Gujarat Notepad – The Enigma of Mr Narendra Modi

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A Muslim couple shopping in a maill in Ahmedabad

The Delhi Walla struggles to understand the charisma of India’s most divisive politician.

[Text and picture by Mayank Austen Soofi]

You would expect the man whose personal tragedy symbolized the horror of the 2002 Gujarat riots to hate Mr Narendra Modi. The state chief minister had looked the other way as more than a thousand Muslims were murdered by Hindu mobs. “Yes, I hate him as an individual,” said Mr Tanveer Ahsan Hussain Jafri, 46, the son of Ahsan Jafri, a Muslim politician who was killed by Hindu rioters at his own house in Ahmedabad, Gujarat’s chief city.

“They first cut my father’s fingers with a sword, then they dismembered his body and then they burned the pieces,” Mr Jafri shared the gory details with me one evening at his elegant row house in Adajan Patia. It is a suburb in the industrial hub of Surat, a pretty city 250 kilometers south of Ahmedabad.

A senior executive in Larsen & Toubro, Mr Jafri’s revulsion of Mr Modi rests on one extreme of the Muslim public opinion in Gujarat. There are also a few Muslims who have begun to shift to the other side. One such person lives not far from Mr Jafri’s house.

Mr Farhan Ayub Sopariwala, 25, is an admirer of Mr Narendra Modi. “All the corrupt people are shit scared of Modi’s honesty and no one dares to approach him for bribes,” said Mr Sopariwala as he lay with both legs up on a sofa in his three-storied bungalow in Usmani Park Society.

Running an IT firm, this clean-shaven young man defies the stereotypical beard-and-skullcap image that many Modi fans have of Muslims. An MBA from Singapore, his education is in sync with the census figures which show that the Muslim literacy rate in Gujarat at 73.47 per cent is higher than the state average of 69.14 per cent.

What is more astonishing is that Mr Sopariwala had done his schooling from – of all the places – an institution run by Rashtriya Sevak Sangh (RSS). It is a Hindu fascist organization that inspired the political ideology of Mr Modi’s party, Bhartiya Janata Party (BJP).

“I sent my son there because I wanted him to be integrated with the majority community,” explained father Ayub who was sitting on the other sofa. He was in an off-white shalwar-kameez. “You can’t swim against the tide all your life.”

This is the other truism of Indian experience – pecuniary interests hover over many other interests, and resentments. So if Mr Modi have brought in big business houses to Gujarat, built high-speed highways and cleaned up cities (Surat is India’s cleanest city), there are some Muslims willing to ignore his almost-criminal handling of the 2002 riots.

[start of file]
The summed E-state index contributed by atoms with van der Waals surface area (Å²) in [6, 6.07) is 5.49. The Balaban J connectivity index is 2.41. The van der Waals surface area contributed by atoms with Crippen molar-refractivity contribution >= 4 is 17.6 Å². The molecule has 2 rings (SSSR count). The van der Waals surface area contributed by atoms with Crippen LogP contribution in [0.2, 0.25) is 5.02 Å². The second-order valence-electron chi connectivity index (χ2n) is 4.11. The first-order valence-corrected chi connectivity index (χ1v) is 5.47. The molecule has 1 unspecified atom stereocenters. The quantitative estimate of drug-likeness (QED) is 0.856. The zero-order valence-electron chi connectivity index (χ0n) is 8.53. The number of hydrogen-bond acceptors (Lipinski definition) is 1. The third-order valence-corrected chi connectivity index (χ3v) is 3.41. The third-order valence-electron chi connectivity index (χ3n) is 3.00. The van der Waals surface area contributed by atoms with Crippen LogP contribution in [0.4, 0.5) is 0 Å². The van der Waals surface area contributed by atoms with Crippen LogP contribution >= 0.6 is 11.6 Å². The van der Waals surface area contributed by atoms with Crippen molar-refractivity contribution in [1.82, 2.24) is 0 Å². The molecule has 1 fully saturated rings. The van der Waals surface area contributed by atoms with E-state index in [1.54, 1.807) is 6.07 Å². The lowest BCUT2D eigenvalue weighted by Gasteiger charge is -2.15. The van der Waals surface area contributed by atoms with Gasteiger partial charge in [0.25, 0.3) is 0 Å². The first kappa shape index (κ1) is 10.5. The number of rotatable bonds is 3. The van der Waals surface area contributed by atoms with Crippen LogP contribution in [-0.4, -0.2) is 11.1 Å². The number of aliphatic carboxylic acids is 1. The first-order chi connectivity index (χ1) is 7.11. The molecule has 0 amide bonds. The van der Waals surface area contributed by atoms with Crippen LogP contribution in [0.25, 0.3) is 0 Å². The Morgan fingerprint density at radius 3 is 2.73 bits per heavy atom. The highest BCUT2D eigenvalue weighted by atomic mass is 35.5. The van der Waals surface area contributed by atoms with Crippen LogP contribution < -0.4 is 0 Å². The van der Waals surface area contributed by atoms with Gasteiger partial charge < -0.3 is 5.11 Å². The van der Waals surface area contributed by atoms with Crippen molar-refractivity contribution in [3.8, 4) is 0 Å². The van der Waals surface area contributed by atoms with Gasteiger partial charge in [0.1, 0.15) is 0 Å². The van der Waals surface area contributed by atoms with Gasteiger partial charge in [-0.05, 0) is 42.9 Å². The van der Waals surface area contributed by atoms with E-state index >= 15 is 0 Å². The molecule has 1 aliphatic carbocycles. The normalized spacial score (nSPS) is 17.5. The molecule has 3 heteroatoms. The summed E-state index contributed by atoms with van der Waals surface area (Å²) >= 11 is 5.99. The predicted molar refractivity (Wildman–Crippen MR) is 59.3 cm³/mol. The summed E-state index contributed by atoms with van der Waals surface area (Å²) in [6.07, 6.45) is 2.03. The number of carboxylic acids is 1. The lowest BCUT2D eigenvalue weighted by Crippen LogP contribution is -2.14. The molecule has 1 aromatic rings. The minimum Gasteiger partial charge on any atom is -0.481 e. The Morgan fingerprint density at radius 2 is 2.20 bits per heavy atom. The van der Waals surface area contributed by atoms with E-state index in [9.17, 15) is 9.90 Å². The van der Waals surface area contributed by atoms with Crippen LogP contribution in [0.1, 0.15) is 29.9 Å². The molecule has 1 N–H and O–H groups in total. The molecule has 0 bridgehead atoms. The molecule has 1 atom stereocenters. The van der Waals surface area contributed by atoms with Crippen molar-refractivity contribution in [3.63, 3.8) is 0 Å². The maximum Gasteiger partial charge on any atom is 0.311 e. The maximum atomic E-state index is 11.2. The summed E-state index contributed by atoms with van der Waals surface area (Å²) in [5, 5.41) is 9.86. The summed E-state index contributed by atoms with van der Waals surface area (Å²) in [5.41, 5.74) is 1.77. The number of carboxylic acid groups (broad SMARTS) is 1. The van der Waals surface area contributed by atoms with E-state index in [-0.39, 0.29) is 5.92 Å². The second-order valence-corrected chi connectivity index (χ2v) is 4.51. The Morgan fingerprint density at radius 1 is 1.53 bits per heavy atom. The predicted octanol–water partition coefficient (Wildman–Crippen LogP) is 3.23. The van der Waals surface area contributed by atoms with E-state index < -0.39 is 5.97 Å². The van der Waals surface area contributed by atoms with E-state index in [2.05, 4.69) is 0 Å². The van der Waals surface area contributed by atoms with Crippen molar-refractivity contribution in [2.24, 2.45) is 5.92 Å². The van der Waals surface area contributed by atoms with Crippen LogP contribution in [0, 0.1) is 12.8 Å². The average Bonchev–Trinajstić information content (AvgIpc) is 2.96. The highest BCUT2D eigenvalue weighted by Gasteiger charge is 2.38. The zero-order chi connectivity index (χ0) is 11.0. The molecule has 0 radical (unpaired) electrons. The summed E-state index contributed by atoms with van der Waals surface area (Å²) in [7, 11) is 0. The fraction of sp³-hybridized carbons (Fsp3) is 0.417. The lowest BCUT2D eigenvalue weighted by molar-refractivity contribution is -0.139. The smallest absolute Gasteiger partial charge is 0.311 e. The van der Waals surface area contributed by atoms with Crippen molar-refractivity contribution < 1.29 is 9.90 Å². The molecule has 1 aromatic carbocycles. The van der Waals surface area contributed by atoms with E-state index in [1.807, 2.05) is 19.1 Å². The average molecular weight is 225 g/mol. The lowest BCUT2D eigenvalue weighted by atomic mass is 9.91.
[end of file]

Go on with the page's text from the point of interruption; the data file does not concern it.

“We don’t expect Modi asking for forgiveness,” said father Ayub. “But if he calls everyone to forget what had happened in 2002, we would side with him.”

Not Mr Jafri though. “There’s no question of forgive and forget,” he said. “This is not a matter of Hindu-Muslim conflict; I simply want justice through legal means against those who killed my father.”

“Even the Prophet forgave his tormentor twice — first as a victim and then as a victor,” said 45-year-old Zafar Sareshwala, a Gujarati Muslim who lost all he had in 2002 when rioters burned down the building in Ahmedabad that housed his stockbroking company’s office. He is now the sole distributor of BMW cars in Gujarat.

“What’s done is done,” said the young Mr Sopariwala when reminded that the riot toll was raised from 952 dead to 1,180 in March, 2009. “Today Modi has taken Gujarat to new heights.” His father nodded.

However, Ms Farah Khan, 44, will not nod. Running her own advertising agency in Surat for 14 years, she has no kind word for Mr Modi. “This man might have done all the good things that he says he has done but how can you support him when he’s stained by the blood of so many innocent people,” she asked.

It is this twin legacy of Modi – a large record of development, and being a lay spectator to massacre of Muslims – that has created confusion among a section of Gujarat’s Muslims, especially the mercantile class living in urban areas.

Mr Modi’s success story as chief minister, as far as economic progress is concerned, is no myth. I traveled through various districts of the state and witnessed that his development measures like 24-hour electricity down to the villages, computers and Internet connectivity in the remotest areas, good roads and an agricultural transformation have touched the lives of both Hindus and Muslims.

“The changes I have seen in Ahmedabad in the last six years, I haven’t seen in 45 years,” said Mr Sareshwala, who once led a campaign to haul Mr Modi to the International Court of Justice. He now claims to be Mr Modi’s friend and says that he has even performed namaaz at the chief minister’s chamber in Gandhi Nagar, Gujarat’s capital.

Mr Modi’s critics say that this strange love for him by Muslims is out of fear. “There is no turning around among the Muslims regarding Modi,” remarks Ahmedabad-based scholar Achyut Yagnik, author of The Shaping of Modern Gujarat. “Deep down there’s a fear psychosis among the Muslims and they don’t want the ruling establishment to know that they are against Modi or BJP.”

While I talked to quite a few Muslims and couldn’t exactly make out how many were speaking out of fear, there surely exists among them a certain kind of ambivalence towards Mr Modi. For instance, Ms Farah Khan, the advertising entrepreneur, after all her loathing for Gujarat’s most charismatic leader, wants him to retain power. Her reason is rather practical. “They usually don’t kill Muslims when they are ruling,” she said, “but, of course, I myself will never vote for Modi.”